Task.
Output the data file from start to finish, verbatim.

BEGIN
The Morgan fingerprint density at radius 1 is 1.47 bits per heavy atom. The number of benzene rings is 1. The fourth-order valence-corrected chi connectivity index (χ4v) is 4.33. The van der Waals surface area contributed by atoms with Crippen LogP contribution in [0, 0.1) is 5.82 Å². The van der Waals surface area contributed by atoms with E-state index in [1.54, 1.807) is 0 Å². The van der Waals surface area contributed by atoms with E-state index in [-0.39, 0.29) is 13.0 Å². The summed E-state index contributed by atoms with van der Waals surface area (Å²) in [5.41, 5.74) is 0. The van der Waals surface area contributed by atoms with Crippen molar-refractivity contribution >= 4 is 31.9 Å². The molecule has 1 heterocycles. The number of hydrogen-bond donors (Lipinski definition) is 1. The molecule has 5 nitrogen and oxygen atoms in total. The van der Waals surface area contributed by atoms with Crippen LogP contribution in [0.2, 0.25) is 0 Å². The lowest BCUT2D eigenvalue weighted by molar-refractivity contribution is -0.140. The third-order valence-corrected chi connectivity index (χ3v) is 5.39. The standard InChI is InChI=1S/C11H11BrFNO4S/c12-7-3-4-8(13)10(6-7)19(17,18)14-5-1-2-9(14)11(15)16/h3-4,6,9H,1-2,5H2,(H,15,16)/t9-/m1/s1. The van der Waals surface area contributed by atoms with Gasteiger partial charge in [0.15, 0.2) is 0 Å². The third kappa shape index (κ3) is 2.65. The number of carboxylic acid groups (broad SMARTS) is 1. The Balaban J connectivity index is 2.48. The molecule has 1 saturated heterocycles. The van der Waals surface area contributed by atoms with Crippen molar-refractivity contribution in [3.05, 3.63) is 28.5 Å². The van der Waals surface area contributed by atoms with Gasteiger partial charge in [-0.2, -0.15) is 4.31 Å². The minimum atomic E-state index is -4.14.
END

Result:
The Morgan fingerprint density at radius 1 is 1.47 bits per heavy atom. The number of benzene rings is 1. The fourth-order valence-corrected chi connectivity index (χ4v) is 4.33. The van der Waals surface area contributed by atoms with Crippen LogP contribution in [0, 0.1) is 5.82 Å². The van der Waals surface area contributed by atoms with E-state index in [1.54, 1.807) is 0 Å². The van der Waals surface area contributed by atoms with E-state index in [-0.39, 0.29) is 13.0 Å². The summed E-state index contributed by atoms with van der Waals surface area (Å²) in [5.41, 5.74) is 0. The van der Waals surface area contributed by atoms with Crippen molar-refractivity contribution >= 4 is 31.9 Å². The molecule has 1 heterocycles. The number of hydrogen-bond donors (Lipinski definition) is 1. The molecule has 5 nitrogen and oxygen atoms in total. The van der Waals surface area contributed by atoms with Crippen LogP contribution in [0.2, 0.25) is 0 Å². The lowest BCUT2D eigenvalue weighted by molar-refractivity contribution is -0.140. The third-order valence-corrected chi connectivity index (χ3v) is 5.39. The standard InChI is InChI=1S/C11H11BrFNO4S/c12-7-3-4-8(13)10(6-7)19(17,18)14-5-1-2-9(14)11(15)16/h3-4,6,9H,1-2,5H2,(H,15,16)/t9-/m1/s1. The van der Waals surface area contributed by atoms with Gasteiger partial charge in [0.15, 0.2) is 0 Å². The third kappa shape index (κ3) is 2.65. The number of carboxylic acid groups (broad SMARTS) is 1. The Balaban J connectivity index is 2.48. The molecule has 1 saturated heterocycles. The van der Waals surface area contributed by atoms with Crippen molar-refractivity contribution in [3.05, 3.63) is 28.5 Å². The van der Waals surface area contributed by atoms with Gasteiger partial charge in [-0.2, -0.15) is 4.31 Å². The minimum atomic E-state index is -4.14.